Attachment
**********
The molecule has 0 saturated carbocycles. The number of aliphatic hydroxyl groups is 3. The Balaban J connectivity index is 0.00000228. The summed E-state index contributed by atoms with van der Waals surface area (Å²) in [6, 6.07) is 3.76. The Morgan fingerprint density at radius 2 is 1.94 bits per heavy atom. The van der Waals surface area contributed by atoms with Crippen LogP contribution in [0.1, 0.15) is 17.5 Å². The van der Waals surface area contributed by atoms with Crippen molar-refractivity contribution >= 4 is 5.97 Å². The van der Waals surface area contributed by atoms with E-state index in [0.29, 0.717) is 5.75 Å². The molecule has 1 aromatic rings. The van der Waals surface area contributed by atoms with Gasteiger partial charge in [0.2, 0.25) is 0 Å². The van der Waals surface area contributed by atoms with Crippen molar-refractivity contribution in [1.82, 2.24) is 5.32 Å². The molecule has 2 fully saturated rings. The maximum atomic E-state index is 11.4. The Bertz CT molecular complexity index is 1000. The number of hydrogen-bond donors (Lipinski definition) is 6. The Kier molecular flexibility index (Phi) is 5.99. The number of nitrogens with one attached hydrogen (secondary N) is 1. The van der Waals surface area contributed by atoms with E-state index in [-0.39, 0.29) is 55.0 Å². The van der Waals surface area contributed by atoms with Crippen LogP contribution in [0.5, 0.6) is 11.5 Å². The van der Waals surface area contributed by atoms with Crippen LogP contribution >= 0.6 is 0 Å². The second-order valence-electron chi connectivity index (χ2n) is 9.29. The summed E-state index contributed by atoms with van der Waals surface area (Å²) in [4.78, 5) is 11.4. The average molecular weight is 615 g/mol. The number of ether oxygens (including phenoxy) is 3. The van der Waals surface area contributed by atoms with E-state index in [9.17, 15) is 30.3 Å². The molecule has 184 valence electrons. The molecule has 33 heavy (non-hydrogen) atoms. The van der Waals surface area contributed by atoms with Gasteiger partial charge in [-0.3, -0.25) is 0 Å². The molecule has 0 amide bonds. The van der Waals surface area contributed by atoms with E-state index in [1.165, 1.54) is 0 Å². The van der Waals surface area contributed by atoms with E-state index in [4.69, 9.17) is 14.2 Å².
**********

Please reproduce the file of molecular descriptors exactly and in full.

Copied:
The molecule has 0 saturated carbocycles. The number of aliphatic hydroxyl groups is 3. The Balaban J connectivity index is 0.00000228. The summed E-state index contributed by atoms with van der Waals surface area (Å²) in [6, 6.07) is 3.76. The Morgan fingerprint density at radius 2 is 1.94 bits per heavy atom. The van der Waals surface area contributed by atoms with Crippen LogP contribution in [0.1, 0.15) is 17.5 Å². The van der Waals surface area contributed by atoms with Crippen molar-refractivity contribution >= 4 is 5.97 Å². The van der Waals surface area contributed by atoms with E-state index in [0.29, 0.717) is 5.75 Å². The molecule has 1 aromatic rings. The van der Waals surface area contributed by atoms with Gasteiger partial charge in [0.2, 0.25) is 0 Å². The van der Waals surface area contributed by atoms with Crippen molar-refractivity contribution in [1.82, 2.24) is 5.32 Å². The molecule has 2 fully saturated rings. The maximum atomic E-state index is 11.4. The Bertz CT molecular complexity index is 1000. The number of hydrogen-bond donors (Lipinski definition) is 6. The Kier molecular flexibility index (Phi) is 5.99. The number of nitrogens with one attached hydrogen (secondary N) is 1. The van der Waals surface area contributed by atoms with E-state index in [-0.39, 0.29) is 55.0 Å². The van der Waals surface area contributed by atoms with Crippen LogP contribution in [0.5, 0.6) is 11.5 Å². The van der Waals surface area contributed by atoms with Crippen LogP contribution >= 0.6 is 0 Å². The second-order valence-electron chi connectivity index (χ2n) is 9.29. The summed E-state index contributed by atoms with van der Waals surface area (Å²) in [4.78, 5) is 11.4. The average molecular weight is 615 g/mol. The number of ether oxygens (including phenoxy) is 3. The van der Waals surface area contributed by atoms with E-state index in [9.17, 15) is 30.3 Å². The molecule has 184 valence electrons. The molecule has 33 heavy (non-hydrogen) atoms. The van der Waals surface area contributed by atoms with Gasteiger partial charge in [-0.3, -0.25) is 0 Å². The molecule has 0 amide bonds. The van der Waals surface area contributed by atoms with E-state index in [1.165, 1.54) is 0 Å². The van der Waals surface area contributed by atoms with E-state index in [4.69, 9.17) is 14.2 Å².